3. More than the product descriptions customers are attracted to top notch photos – so they don’t want fuzzy, grainy, out of focus or boring photographs of your products.
  4. They want to feel that they are buying from a real business – so they look for a variety of products which tells them that this is more than just someone’s hobby.
  5. They want to know if their order is secure – not only will their payment be secure but can they return an item if they are not happy with it?
  6. They want to know if there is customer service assistance with your store – so they look for contact information.
  7. They want to know if you have a following – so they look to see what type of social media activity you have going on.
  8. They want to know what other people’s experiences have been with a store and since many websites allow people to post reviews of their products people will look for customer testimonials.

READ FULL ARTICLE

Chaitra’s 8 tips are a great place to start evaluating your website ‘from a customer’s perspective’.

What do you think?  As a shopper, what do you look for in a website that makes you feel comfortable enough to buy?

Etsy Wholesale Update

Nearly one year ago in September of 2012, Etsy announced their intent to launch a wholesale marketplace for their sellers.  At the time there was much excitement and buzz around the industry over this announcement — but not everyone in the industry applauded this decision.  At the time, I blogged about information in my post:  Sell Wholesale on Etsy?

Because I was curious, I immediately signed up for their wholesale newsletter last year and waited to hear how this would develop.  Finally, on September 3, 2013, I received an email from Etsy:

Etsy Thank you for your interest in Etsy Wholesale! We are thrilled to welcome you to our marketplace! Get started setting up your account here: www.etsy.com/wholesale/welcome

So I went to the ‘Welcome’ page — and it was blank!!  After contacting customer support, I was told that I needed to sign in to Etsy before I could access the ‘Welcome’ page (I was signed in).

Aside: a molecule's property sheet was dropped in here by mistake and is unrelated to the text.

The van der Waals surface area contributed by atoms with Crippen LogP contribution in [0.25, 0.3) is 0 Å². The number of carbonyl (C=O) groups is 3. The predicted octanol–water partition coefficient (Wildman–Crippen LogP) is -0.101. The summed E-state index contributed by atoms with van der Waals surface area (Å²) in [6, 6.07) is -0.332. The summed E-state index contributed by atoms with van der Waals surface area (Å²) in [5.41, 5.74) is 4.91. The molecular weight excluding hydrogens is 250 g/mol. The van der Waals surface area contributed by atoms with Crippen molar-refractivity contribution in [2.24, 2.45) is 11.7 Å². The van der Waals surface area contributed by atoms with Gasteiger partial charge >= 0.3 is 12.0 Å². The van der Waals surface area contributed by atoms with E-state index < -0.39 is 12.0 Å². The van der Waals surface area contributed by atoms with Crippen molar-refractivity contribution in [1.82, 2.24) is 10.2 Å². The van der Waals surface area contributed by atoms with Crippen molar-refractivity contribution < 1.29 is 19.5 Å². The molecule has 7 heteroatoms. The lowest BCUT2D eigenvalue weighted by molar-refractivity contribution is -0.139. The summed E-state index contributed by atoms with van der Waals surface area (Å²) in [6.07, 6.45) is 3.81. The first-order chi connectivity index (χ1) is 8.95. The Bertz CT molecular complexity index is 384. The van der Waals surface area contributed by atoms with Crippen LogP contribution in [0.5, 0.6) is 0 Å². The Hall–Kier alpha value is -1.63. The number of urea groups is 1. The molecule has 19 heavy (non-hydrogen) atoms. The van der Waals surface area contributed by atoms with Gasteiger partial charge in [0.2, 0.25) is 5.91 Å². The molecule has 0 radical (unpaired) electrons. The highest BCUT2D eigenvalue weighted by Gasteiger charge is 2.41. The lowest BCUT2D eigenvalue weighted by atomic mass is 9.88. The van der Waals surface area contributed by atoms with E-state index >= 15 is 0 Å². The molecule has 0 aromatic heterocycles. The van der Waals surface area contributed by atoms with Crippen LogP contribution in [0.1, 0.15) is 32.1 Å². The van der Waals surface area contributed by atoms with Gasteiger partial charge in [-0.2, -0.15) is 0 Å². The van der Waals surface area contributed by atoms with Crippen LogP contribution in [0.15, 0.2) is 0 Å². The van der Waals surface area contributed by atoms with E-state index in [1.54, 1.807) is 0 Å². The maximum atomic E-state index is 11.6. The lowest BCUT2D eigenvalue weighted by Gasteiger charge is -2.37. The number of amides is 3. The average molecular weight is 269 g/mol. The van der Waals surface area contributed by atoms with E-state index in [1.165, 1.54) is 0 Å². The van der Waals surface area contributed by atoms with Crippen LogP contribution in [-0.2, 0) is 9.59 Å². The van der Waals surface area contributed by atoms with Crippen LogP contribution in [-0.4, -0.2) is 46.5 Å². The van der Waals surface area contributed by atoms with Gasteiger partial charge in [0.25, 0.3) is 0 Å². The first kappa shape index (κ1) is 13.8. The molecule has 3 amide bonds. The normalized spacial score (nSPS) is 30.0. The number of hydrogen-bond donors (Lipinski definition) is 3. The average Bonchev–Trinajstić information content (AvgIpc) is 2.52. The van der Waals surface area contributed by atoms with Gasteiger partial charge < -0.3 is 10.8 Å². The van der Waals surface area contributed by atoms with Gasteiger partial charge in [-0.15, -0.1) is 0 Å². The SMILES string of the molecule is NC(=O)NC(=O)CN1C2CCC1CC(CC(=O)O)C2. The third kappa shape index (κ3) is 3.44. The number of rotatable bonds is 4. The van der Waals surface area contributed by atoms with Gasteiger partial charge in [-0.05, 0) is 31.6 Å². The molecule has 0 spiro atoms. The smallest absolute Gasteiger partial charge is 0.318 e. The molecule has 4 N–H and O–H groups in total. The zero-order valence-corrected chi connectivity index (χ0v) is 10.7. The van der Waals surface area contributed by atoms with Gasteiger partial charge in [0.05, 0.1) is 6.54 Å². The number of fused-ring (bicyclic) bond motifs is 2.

A few days later, on September 5, 2013, I received another email from Etsy:

Thank you for your application and interest in Etsy Wholesale!

After carefully reviewing your application materials, we’ve decided to add you to our vendor wait-list for future consideration. Your work has great potential for Etsy Wholesale, but we’ve noted that you don’t meet our current requirements for prior wholesale experience.

Okay, if you know me, you are probably laughing as loud as I am over that note!!

Despite their humorous email, I did do a bit or research and found some resources to share with you:

Wholesale 101: Vendors and Sellers Share Insider TipsEtsy Success Series

Included on the blog post are three half hour videos from Etsy store owners who have successfully wholesaled.  Some interesting information for Etsy owners who are interested in wholesaling!

I am guessing that Etsy has not gotten all of the bugs out of their system — even after working on it for a year!  Regardless, below are some of the links if you wish to be added to their list for beta testing of the wholesale marketing system:

Application page:  http://www.etsy.com/wholesale/apply

Etsy Wholesale FAQ page: http://www.etsy.com/help/article/3919?ref=footer_menu

Should you pursue this option for wholesaling, please keep in touch and let us know how it unfolds!

125+ Online Venues to Sell your Products

Back a few years ago, I posted an article listing 84 venues to selling your products online.  Since that time, the link went dead and I was very sorry to see it go!!

Thankfully, Carolyn Edlund posted a new list of 125 online venues on her Artsy Shark blog!

On her list are five businesses that I have interviewed this last year:Computer gifts 20911141.thm

Make sure to check out Carolyn’s list of 125 places to sell your art or craft online.  You should find a couple venues that will be perfect for your business

SPECIAL NOTE: 

Since posting this original article and link, the Artsy Shark post has listed 220 Places to Sell Your Products Online!!

Of course, my favorite is Meylah!

November 2016: Artsy Shark has updating this list again and adding more interesting tips.  Check this out on her article:  Where to Sell Art Online

Where to Sell Art Online

Save

Save

Save